Econintersect: Every day our editors collect the most interesting things they find from around the internet and present a summary “reading list” which will include very brief summaries of why each item has gotten our attention. Suggestions from readers for “reading list” items are gratefully reviewed, although sometimes space limits the number included.
- El Niño Could Make U.S. Weather More Extreme during 2014 (Kevin Schultz, Scientific American) Scientists are reporting a rising probability of El Nino conditions impacting North American weather by late summer and even higher probability next fall and winter. Weather patterns that exist at other times are sometimes reversed during El Nino with normally wet areas becoming dry and vice versa. El Nino is associated with warming of the Pacific Ocean off the coast of Ecuador. Weather economist Sig Silber follows global weather patterns and reports on them every Monday at GEI News. In recent weeks he has given much attention to the El Nino outlook which has been fluctuating significantly week to week.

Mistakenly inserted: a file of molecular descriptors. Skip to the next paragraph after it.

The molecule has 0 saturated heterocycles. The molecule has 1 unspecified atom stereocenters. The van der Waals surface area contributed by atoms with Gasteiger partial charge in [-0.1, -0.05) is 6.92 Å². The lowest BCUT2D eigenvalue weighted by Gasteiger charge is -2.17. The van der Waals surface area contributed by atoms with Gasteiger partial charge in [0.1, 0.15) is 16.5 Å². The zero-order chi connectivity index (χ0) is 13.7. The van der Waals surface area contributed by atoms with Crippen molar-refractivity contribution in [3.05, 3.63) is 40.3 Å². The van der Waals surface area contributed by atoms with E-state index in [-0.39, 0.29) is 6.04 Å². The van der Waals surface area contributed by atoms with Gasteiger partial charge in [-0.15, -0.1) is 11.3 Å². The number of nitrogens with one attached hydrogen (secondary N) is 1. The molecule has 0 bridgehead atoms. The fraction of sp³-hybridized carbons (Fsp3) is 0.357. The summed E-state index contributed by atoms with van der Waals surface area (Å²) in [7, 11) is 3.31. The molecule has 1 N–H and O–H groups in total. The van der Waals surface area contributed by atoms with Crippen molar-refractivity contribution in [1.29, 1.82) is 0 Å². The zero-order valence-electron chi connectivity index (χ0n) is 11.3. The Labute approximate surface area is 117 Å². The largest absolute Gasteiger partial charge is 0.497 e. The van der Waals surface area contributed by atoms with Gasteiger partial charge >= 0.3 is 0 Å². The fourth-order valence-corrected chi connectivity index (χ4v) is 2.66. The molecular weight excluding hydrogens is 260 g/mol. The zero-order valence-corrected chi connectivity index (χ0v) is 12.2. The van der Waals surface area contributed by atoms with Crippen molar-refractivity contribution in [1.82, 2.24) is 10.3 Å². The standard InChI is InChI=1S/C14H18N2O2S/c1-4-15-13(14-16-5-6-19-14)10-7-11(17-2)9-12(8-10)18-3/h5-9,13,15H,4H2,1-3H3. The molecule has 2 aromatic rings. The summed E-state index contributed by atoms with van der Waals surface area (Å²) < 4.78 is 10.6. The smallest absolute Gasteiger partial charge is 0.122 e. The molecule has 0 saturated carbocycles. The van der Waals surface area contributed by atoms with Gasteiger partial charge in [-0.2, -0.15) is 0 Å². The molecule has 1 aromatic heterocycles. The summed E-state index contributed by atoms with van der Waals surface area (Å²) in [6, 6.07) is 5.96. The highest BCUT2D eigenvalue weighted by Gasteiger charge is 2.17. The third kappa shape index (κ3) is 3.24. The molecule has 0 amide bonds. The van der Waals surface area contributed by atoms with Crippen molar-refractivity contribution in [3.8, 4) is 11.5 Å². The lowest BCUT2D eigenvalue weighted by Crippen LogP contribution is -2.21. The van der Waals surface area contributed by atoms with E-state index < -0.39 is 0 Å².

- A superbug resistant to “last-resort” antibiotics has made its way into the food supply (Lindsay Abrams, Salon) A strain of bacteria resistant to the antibiotic of last resort (carbapenums) has been found on squid imported from Korea. The strain of bacteria has been found elsewhere in the environment but this is the first time on actual human food.
- Yes, Theoclassical “Economists [are] Basically Immoral” (William K. Black, New Economic Perspectives) William K. Black contributes to GEI. This is a dissection of “theoclassical” economics by examination of false premises asserted as facts. Economics is in such a sad state at least partially because assumptions made at one point in history come to be treated as laws at a later time.
- The Trillion Dollar Market: Fuel in Space from Asteroids (Planetary Resources) Asteroids are virtually limitless sources of water as well as large amounts of molecular hydrogen and oxygen. Learn why that is important.
Today there are 11 articles discussed ‘behind the wall’.
Please support all that we do at Global Economic Intersection with a subscription to our premium content ‘behind the wall’.
You get a full year for only $25.
The rest of the post is for our premium content subscribers – Click here to continue reading. If you have forgotten your login or password – send an email to info at econintersect.com.